• Alex 50km Lahti Champion
  • Skiers hiking up hill
  • Klister JR
  • Holding signs saying Canada, Thank you, Merci
  • Para-alpine skiing
  • Cross Country Canada's Living History Project!

    We want to reconnect with as many people as possible who have been involved at one time or another with Cross Country Canada, going back as many years as possible.

    ·         Have you ever been a member of the National Ski Team?

    ·         Were you on the CCC Board of Directors at any time?

    ·         Were you the chair or a member of a national committee?

    CCC wants to forge a stronger link to its past, so that we can build a strong bridge to the future.

    The first sport governing body for all competitive skiing in Canada was the Canadian Amateur Ski Association (CASA) which was incorporated in 1920 and was responsible for cross-country skiing, alpine and jumping. Later, the CASA became the Canadian Ski Association (CSA). In 1969, cross- country skiing was given full discipline status under the name Cross Country Canada and became more than just a standing committee of the CSA. The discipline included biathlon at that time.

    Four years later, in 1973, the chair of Cross Country Canada became a full member of the CSA Executive Committee, thus giving cross-country skiing a greater role in the management of Canadian skiing. In 1978 biathlon chose to leave the Cross Country Canada mandate.

    By 1980, the stage was set for major organizational changes within Cross Country Canada and in 1984, after several years of planning and re-organization, it was incorporated and its first constitution was adopted. However, the CSA remained as the overall authority for skiing on the international stage and served as the voice of Canadian skiing at meetings of the International Ski Federation (FIS).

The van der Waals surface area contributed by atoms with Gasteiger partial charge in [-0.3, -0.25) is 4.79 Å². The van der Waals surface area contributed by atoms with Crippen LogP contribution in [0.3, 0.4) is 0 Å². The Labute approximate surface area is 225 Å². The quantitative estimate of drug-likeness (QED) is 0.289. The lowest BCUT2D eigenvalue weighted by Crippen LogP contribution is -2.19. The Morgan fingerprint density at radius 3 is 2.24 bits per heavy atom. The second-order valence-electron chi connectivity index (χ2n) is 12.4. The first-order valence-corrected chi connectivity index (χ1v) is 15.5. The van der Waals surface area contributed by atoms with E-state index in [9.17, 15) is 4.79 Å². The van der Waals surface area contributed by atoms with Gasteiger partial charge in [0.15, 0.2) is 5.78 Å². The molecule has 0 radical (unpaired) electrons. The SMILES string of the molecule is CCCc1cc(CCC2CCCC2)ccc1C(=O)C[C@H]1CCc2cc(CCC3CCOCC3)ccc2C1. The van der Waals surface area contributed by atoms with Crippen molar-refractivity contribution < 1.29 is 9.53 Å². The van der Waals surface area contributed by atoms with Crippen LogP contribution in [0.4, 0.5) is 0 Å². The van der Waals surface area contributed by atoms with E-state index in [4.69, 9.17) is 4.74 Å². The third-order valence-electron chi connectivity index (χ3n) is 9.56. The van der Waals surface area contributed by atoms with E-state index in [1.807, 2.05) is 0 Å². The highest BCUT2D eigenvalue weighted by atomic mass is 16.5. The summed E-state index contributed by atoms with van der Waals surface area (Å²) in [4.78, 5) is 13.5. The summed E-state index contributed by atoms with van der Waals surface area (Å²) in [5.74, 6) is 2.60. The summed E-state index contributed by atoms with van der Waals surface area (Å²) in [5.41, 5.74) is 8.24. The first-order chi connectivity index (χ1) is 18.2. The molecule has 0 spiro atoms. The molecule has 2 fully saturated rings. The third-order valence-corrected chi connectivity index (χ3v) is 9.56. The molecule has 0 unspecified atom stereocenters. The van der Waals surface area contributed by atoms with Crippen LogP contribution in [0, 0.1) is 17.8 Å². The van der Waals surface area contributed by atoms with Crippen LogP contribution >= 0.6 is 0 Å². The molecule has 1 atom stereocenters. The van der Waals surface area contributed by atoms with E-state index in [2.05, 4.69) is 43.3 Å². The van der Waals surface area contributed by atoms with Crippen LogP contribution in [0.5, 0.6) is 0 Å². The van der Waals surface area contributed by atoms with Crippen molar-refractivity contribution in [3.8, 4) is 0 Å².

In 1989 more changes were made: the CSA was re-organized into a federation of autonomous disciplines (Cross Country Canada, Alpine, Jumping, Biathlon, Freestyle etc.) and CCCs constitution was re-written to recognize its new status as a truly independent body. The link to CSA remained as FIS recognizes only one ski organization per country.

    National Ski Team members and coaches:
    We want to trace as many of our former National Ski Team athletes and coaches as we can – going back as many years as possible (the first Canadian Olympic cross-country skiers competed in the 1928 Games in St. Moritz).

    National committee chairs and members:
    In 1984, the national committees included the National Ski Team, Athlete Development, Touring and Recreation, Coaching and Sport Science, Officials, Marketing, Competitions, Jackrabbits and Womens. Over the past quarter century other committees have been formed and disbanded at various times, and we would like to find as many as possible of the former chairs and members of all those committees. The current committees consist of High Performance, Coach and Athlete Development, Marketing, Events, Clubs & Membership, Women on Skis as well as Awards & Recognition.

    CCC Boards of Directors:
    CCCs Board of Directors was comprised of the chairs of the provincial and territorial ski divisions and the CCC Executive from 1984 until 2004, when the structure of the organization underwent another significant change. The Board is currently comprised of the president, six directors at large, the chair of the Divison Chairs' Council and an athlete representative. We hope to reconnect with many people who at one time or another have been a member of the CCC Board of Directors.

    CCC office staff:
    By the mid-seventies, CCC at last rented its own office space: a very small room at 333 River Road, Ottawa and employed a couple of administrative staff members. Over the years since, many people have been employed by CCC and we hope to hear from as many of you as possible.